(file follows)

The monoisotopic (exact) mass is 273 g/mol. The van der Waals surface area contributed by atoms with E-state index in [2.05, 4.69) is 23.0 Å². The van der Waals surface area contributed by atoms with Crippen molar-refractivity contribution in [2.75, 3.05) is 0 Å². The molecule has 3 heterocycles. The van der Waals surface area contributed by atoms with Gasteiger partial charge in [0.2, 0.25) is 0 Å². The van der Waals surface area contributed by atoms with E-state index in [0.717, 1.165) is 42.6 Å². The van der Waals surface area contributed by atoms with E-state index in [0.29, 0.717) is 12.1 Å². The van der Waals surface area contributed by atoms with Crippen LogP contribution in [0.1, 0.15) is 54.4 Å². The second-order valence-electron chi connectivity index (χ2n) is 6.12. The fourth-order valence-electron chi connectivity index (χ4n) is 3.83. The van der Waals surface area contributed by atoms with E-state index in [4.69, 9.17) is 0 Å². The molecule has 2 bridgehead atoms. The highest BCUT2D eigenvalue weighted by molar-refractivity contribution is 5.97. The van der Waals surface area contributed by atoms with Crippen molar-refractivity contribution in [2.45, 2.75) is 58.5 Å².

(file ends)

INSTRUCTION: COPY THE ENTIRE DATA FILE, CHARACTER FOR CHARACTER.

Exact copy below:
The monoisotopic (exact) mass is 273 g/mol. The van der Waals surface area contributed by atoms with E-state index in [2.05, 4.69) is 23.0 Å². The van der Waals surface area contributed by atoms with Crippen molar-refractivity contribution in [2.75, 3.05) is 0 Å². The molecule has 3 heterocycles. The van der Waals surface area contributed by atoms with Gasteiger partial charge in [0.2, 0.25) is 0 Å². The van der Waals surface area contributed by atoms with E-state index in [0.717, 1.165) is 42.6 Å². The van der Waals surface area contributed by atoms with E-state index in [0.29, 0.717) is 12.1 Å². The van der Waals surface area contributed by atoms with Crippen LogP contribution in [0.1, 0.15) is 54.4 Å². The second-order valence-electron chi connectivity index (χ2n) is 6.12. The fourth-order valence-electron chi connectivity index (χ4n) is 3.83. The van der Waals surface area contributed by atoms with E-state index in [4.69, 9.17) is 0 Å². The molecule has 2 bridgehead atoms. The highest BCUT2D eigenvalue weighted by molar-refractivity contribution is 5.97. The van der Waals surface area contributed by atoms with Crippen molar-refractivity contribution in [2.45, 2.75) is 58.5 Å².